Threats to Professional Licensure: State List

Missouri

Other: A legislative, regulatory, or executive action that falls outside other threat categories but requires attention by professional engineers.
Legislative/Executive Order/Regulatory:
Legislative
Bill Number:
Status:
Failed upon adjournment on 5/18/2018.
Summary:

The "Occupational Regulation Defense Act" allows an individual to assert a defense against the enforcement of an occupational regulation. The individual shall have the initial burden of proving by clear and convincing evidence that an occupational regulation substantially burdens the individual's right to pursue a lawful occupation.

If the individual meets the burden of proof, the state or political subdivision shall demonstrate by clear and convincing evidence that the state or political subdivision has an important interest in protecting against present and recognizable harm to the public health or safety and that the occupational regulation is substantially related to and the least restrictive means for furthering that important governmental interest.

Executive order requiring review and analysis of licensing requirements, resulting in recommendations to remove any unnecessary or overly burdensome licensing requirements. The executive order does not specifically target professional engineers.
Legislative/Executive Order/Regulatory:
Executive Order
Bill Number:
Status:
Governor ordered on 4/11/2017.
Summary:

Creates the Boards and Commissions Task Force to:

  1. Evaluate the purpose and necessity of each existing board and commission;
  2. Determine the cost-effectiveness of each board and commission by considering their governmental, economic, and societal costs and benefits;
  3. Identify opportunities to eliminate or consolidate boards and commissions;
  4. Identify opportunities to modify the size, mission, and structure of boards and commissions;
  5. Identify opportunities to reduce barrier to entry in occupational licensing programs;
  6. Recommend comprehensive executive and legislative reform proposals to the Governor no later than October 31, 2017.

The Task Force provided policy recommendations to the Governor in October 2017 in its Task Force Report, emphasizing that if all recommendations were undertaken, “close to 450 gubernatorial appointments will be eliminated.”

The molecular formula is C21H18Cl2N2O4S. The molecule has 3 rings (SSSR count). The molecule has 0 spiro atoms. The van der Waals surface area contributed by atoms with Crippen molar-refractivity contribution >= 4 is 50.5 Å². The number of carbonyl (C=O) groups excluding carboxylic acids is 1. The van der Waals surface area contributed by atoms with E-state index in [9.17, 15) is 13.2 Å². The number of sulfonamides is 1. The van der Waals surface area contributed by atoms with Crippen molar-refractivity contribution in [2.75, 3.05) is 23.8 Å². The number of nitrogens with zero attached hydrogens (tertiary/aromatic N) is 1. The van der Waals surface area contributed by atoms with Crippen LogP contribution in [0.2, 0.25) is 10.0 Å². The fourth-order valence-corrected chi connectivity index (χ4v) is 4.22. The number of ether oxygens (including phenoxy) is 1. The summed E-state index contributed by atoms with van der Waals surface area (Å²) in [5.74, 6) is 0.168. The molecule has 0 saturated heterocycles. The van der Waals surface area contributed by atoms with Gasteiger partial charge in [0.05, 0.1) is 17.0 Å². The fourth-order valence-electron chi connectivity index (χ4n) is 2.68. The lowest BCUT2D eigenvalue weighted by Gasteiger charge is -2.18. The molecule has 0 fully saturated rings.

“Right to Engage in a Lawful Occupation Act.” This kind of legislation seeks to establish the least restrictive means of regulating an occupation. It often proposes the elimination of licensure requirements for certain professions but does not specifically target professional engineers.
Legislative/Executive Order/Regulatory:
Legislative
Bill Number:
Status:
HB 272; HB 413, HB 609 & HB 480: Died in Committee in 2017.
HB 1466: Died in Committee in 2016.
Summary:

In 2016, HB 1466 was introduced to establish guidelines for the regulation of occupations and professions not regulated by the Division of Professional Registration. The bill specified that an individual may engage in the occupation of his or her choice, free from unreasonable government regulation. The bill also stated that the state of Missouri may not impose a substantial burden on an individual's pursuit of his or her occupation or profession unless there is an important governmental interest for the state to protect the general welfare. This measure died in committee. NSPE and the Missouri Society of Professionals Engineers closely monitored this bill.

In 2017, four similar pieces of legislation were refiled (HB 272; HB 413, HB 609 & HB 480). In committee, these measures were substituted and combined into one measure; HB 480. This bill sought to establish guidelines for the regulation of occupations and professions not currently regulated by the Division of Professional Registration, within the Department of Insurance, Financial Institutions and Professional Registration, as well as guidelines for substantially increasing the scope of practice of currently regulated occupations and professions. The bill specified that the state may not impose a substantial burden on an individual's pursuit of his or her occupation or profession unless there is an important governmental interest for the state to protect the general welfare. Although this measure passed the House in March 2017, the measure died in the Senate Professional Registration Committee.